In his magnificent life of Joyce, Richard Ellmann points out that Joyce - "in an experiment at being author of his own life as well as of his work" - partly engineered the ugly situation in 1911 or 1912 that fed into the play. Having encouraged Roberto Prezioso, a dapper Venetian journalist who was one of his best friends in Trieste, in the role of Nora's admirer, he then rounded on him publicly when Prezioso tried to convert the intimacy into a love affair.
"Clearly, Joyce was a masochist," says Macdonald. Even potential rivals who had had the decency to die before Joyce came on the scene could stir powerful feelings of possessive jealousy, as is evident from the ending of his great short story The Dead, which draws on Joyce's disturbed retrospective reaction to Nora's early love for Michael "Sonny" Bodkin, a Galway boy who died of TB after leaving his sickbed to serenade her.
Richard Rowan, a wishful self-projection, decides to take radical measures against these tendencies. "It is not in the darkness of belief that I desire you," he tells Bertha in the final moments of the play, "but in restless, living, wounding doubt. To hold you by no bonds, even of love, to be united with you in body and soul in utter nakedness - for this I longed." Joyce, in the notes he made for the play, stipulated that "Richard must not appear a champion of woman's rights".
Part of the fascination of the play is the elusiveness of Richard's real motives. Bertha suspects that she is being granted her freedom so as to clear the way for his assault on Beatrice. There are heavy suggestions that Bertha is the surrogate through which the two men express their own mutual attraction. "You are so strong that you attract me through her," says Robert, who feels that he is the one who has been betrayed by the secret collusion between husband and wife.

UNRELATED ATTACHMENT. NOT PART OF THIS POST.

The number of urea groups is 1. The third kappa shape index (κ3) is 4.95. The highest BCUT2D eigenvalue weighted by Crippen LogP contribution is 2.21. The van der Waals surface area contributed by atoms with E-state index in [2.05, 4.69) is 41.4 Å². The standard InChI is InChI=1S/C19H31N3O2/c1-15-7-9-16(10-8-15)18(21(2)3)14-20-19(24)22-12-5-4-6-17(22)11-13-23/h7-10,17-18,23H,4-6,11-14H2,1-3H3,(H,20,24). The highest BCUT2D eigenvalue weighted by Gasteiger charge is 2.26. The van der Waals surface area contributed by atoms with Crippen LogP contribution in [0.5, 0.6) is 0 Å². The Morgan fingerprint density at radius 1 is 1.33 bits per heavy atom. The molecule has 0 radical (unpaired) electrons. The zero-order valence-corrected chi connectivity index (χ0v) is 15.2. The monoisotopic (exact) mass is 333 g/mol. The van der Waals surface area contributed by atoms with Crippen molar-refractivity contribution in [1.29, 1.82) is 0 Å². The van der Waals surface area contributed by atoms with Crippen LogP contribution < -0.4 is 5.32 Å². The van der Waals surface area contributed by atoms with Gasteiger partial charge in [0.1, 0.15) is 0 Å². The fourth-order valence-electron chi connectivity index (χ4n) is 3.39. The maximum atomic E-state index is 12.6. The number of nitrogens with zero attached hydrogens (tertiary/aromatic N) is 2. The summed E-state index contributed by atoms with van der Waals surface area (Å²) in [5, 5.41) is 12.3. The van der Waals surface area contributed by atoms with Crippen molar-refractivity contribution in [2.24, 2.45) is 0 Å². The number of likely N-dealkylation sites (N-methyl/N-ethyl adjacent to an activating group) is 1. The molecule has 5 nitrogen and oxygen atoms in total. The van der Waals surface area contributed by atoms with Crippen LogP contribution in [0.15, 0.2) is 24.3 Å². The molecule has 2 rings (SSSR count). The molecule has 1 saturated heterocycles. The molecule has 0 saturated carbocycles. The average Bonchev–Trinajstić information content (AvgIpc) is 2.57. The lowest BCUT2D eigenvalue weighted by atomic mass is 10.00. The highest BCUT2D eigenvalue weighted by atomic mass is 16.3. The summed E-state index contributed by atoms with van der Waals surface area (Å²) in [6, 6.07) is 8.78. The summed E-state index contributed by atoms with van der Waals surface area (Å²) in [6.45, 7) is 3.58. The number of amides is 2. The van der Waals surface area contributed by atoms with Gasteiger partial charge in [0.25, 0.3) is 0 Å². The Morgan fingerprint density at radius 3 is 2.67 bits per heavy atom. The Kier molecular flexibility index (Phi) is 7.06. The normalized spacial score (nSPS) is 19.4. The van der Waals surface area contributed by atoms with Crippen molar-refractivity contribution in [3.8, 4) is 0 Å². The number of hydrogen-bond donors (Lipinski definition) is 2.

This is an extraordinary anticipation of the relationship of the two men in Pinter's Betrayal. As well as prefiguring the latent homosexuality that features in a great deal of modern drama, Macdonald argues that, in the Richard-Robert duality (with Richard the masochist and Robert the sadist), Joyce pioneered "the idea of two characters who are both opposing halves of the writer's own psyche".
In his own eyes, Richard's project is (as McPherson puts it) the attempt "to create a whole new kind of honesty, a sort of 'existentialist' authenticity".
But honesty can be cruel as well as cleansing, and deployed for self-deceived as well as for noble reasons. Macdonald says: "I think the audience will have to buy into Richard, otherwise the play is unbearable: three people being tortured by this impossible man. What you have to admire in him is how much he's prepared to risk for his own notion of idealism and how much he's prepared to torture himself."
The play, he suggests, is fundamentally a comedy "because nobody bloody well understands his kind of unimaginable, paradoxical notion of total closeness - particularly not his partner."
"Why the title Exiles?" Joyce writes in the notes. "A nation exacts a penance from those who dared to leave her - payable on their return." But the deeper meaning is that we are all unbridgeably exiled from one another.
You could argue that the ruthless rigour of the protagonist's project is pushed to such a self-defeating extreme that the play liberated Joyce from one aspect of his own mentality and enabled him to create a character who, unlike Richard, knows for certain that he is a cuckold and responds to this plight with a far greater emotional maturity.
Step aside Richard Rowan and enter Leopold Bloom, hero of Joyce's masterpiece, Ulysses.
National Theatre Cottesloe, South Bank Centre, London SE1 (020-7452 3000; www.nationaltheatre.org.uk) 3 August to 26 OctoberReuse content